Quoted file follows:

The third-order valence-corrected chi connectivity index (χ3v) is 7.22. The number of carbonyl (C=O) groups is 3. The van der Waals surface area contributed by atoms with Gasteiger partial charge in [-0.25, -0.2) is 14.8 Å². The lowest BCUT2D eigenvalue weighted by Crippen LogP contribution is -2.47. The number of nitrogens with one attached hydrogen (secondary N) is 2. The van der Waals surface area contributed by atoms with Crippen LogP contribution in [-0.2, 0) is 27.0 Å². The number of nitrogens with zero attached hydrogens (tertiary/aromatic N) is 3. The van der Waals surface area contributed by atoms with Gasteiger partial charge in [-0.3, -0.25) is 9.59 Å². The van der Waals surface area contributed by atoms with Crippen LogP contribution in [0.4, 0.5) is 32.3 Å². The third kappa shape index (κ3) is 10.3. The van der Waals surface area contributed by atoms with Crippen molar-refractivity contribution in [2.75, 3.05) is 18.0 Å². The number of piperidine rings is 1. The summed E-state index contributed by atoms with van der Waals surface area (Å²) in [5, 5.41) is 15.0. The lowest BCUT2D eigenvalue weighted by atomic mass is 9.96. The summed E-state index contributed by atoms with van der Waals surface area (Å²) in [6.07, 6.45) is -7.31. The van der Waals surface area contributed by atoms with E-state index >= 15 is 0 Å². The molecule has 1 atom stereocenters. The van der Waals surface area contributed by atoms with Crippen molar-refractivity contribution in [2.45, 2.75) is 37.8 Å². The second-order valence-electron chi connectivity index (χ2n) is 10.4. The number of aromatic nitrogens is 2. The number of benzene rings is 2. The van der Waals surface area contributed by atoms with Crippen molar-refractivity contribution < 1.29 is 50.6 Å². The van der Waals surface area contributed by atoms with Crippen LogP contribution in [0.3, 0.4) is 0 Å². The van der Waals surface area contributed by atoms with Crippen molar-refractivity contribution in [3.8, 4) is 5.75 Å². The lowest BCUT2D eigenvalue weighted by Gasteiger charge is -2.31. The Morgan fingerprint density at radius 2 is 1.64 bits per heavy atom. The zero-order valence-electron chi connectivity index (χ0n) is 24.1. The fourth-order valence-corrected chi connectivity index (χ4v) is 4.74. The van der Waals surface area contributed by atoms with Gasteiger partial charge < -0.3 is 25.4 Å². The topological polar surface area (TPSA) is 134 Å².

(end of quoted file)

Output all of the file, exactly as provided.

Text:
The third-order valence-corrected chi connectivity index (χ3v) is 7.22. The number of carbonyl (C=O) groups is 3. The van der Waals surface area contributed by atoms with Gasteiger partial charge in [-0.25, -0.2) is 14.8 Å². The lowest BCUT2D eigenvalue weighted by Crippen LogP contribution is -2.47. The number of nitrogens with one attached hydrogen (secondary N) is 2. The van der Waals surface area contributed by atoms with Crippen LogP contribution in [-0.2, 0) is 27.0 Å². The number of nitrogens with zero attached hydrogens (tertiary/aromatic N) is 3. The van der Waals surface area contributed by atoms with Gasteiger partial charge in [-0.3, -0.25) is 9.59 Å². The van der Waals surface area contributed by atoms with Crippen LogP contribution in [0.4, 0.5) is 32.3 Å². The third kappa shape index (κ3) is 10.3. The van der Waals surface area contributed by atoms with Crippen molar-refractivity contribution in [2.75, 3.05) is 18.0 Å². The number of piperidine rings is 1. The summed E-state index contributed by atoms with van der Waals surface area (Å²) in [5, 5.41) is 15.0. The lowest BCUT2D eigenvalue weighted by atomic mass is 9.96. The summed E-state index contributed by atoms with van der Waals surface area (Å²) in [6.07, 6.45) is -7.31. The van der Waals surface area contributed by atoms with E-state index >= 15 is 0 Å². The molecule has 1 atom stereocenters. The van der Waals surface area contributed by atoms with Crippen molar-refractivity contribution in [2.45, 2.75) is 37.8 Å². The second-order valence-electron chi connectivity index (χ2n) is 10.4. The number of aromatic nitrogens is 2. The number of benzene rings is 2. The van der Waals surface area contributed by atoms with Crippen molar-refractivity contribution < 1.29 is 50.6 Å². The van der Waals surface area contributed by atoms with Crippen LogP contribution in [0.3, 0.4) is 0 Å². The van der Waals surface area contributed by atoms with Crippen molar-refractivity contribution in [3.8, 4) is 5.75 Å². The lowest BCUT2D eigenvalue weighted by Gasteiger charge is -2.31. The Morgan fingerprint density at radius 2 is 1.64 bits per heavy atom. The zero-order valence-electron chi connectivity index (χ0n) is 24.1. The fourth-order valence-corrected chi connectivity index (χ4v) is 4.74. The van der Waals surface area contributed by atoms with Gasteiger partial charge < -0.3 is 25.4 Å². The topological polar surface area (TPSA) is 134 Å².